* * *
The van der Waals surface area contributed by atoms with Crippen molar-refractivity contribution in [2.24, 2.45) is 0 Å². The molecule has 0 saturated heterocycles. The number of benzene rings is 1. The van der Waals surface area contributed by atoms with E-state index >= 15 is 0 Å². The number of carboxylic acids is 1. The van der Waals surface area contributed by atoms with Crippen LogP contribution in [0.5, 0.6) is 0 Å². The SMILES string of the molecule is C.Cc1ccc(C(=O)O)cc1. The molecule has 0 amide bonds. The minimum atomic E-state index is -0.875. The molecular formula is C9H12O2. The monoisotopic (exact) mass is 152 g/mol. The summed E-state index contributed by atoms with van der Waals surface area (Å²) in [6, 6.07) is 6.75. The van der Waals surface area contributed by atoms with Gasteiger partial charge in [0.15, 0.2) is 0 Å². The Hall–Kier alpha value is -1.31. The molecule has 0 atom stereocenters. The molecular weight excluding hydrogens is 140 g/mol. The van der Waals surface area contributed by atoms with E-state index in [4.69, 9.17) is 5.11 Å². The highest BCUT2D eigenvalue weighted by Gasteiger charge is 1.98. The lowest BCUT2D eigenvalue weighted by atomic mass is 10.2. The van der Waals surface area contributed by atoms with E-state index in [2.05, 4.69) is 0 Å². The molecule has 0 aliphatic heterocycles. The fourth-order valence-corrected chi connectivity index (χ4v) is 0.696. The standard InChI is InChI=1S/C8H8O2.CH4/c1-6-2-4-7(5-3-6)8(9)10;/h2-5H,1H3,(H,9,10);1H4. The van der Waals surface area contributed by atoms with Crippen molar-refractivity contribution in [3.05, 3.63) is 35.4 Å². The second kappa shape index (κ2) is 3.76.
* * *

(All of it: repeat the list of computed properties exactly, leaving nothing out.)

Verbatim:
The van der Waals surface area contributed by atoms with Crippen molar-refractivity contribution in [2.24, 2.45) is 0 Å². The molecule has 0 saturated heterocycles. The number of benzene rings is 1. The van der Waals surface area contributed by atoms with E-state index >= 15 is 0 Å². The number of carboxylic acids is 1. The van der Waals surface area contributed by atoms with Crippen LogP contribution in [0.5, 0.6) is 0 Å². The SMILES string of the molecule is C.Cc1ccc(C(=O)O)cc1. The molecule has 0 amide bonds. The minimum atomic E-state index is -0.875. The molecular formula is C9H12O2. The monoisotopic (exact) mass is 152 g/mol. The summed E-state index contributed by atoms with van der Waals surface area (Å²) in [6, 6.07) is 6.75. The van der Waals surface area contributed by atoms with Gasteiger partial charge in [0.15, 0.2) is 0 Å². The Hall–Kier alpha value is -1.31. The molecule has 0 atom stereocenters. The molecular weight excluding hydrogens is 140 g/mol. The van der Waals surface area contributed by atoms with E-state index in [4.69, 9.17) is 5.11 Å². The highest BCUT2D eigenvalue weighted by Gasteiger charge is 1.98. The lowest BCUT2D eigenvalue weighted by atomic mass is 10.2. The van der Waals surface area contributed by atoms with E-state index in [2.05, 4.69) is 0 Å². The molecule has 0 aliphatic heterocycles. The fourth-order valence-corrected chi connectivity index (χ4v) is 0.696. The standard InChI is InChI=1S/C8H8O2.CH4/c1-6-2-4-7(5-3-6)8(9)10;/h2-5H,1H3,(H,9,10);1H4. The van der Waals surface area contributed by atoms with Crippen molar-refractivity contribution in [3.05, 3.63) is 35.4 Å². The second kappa shape index (κ2) is 3.76.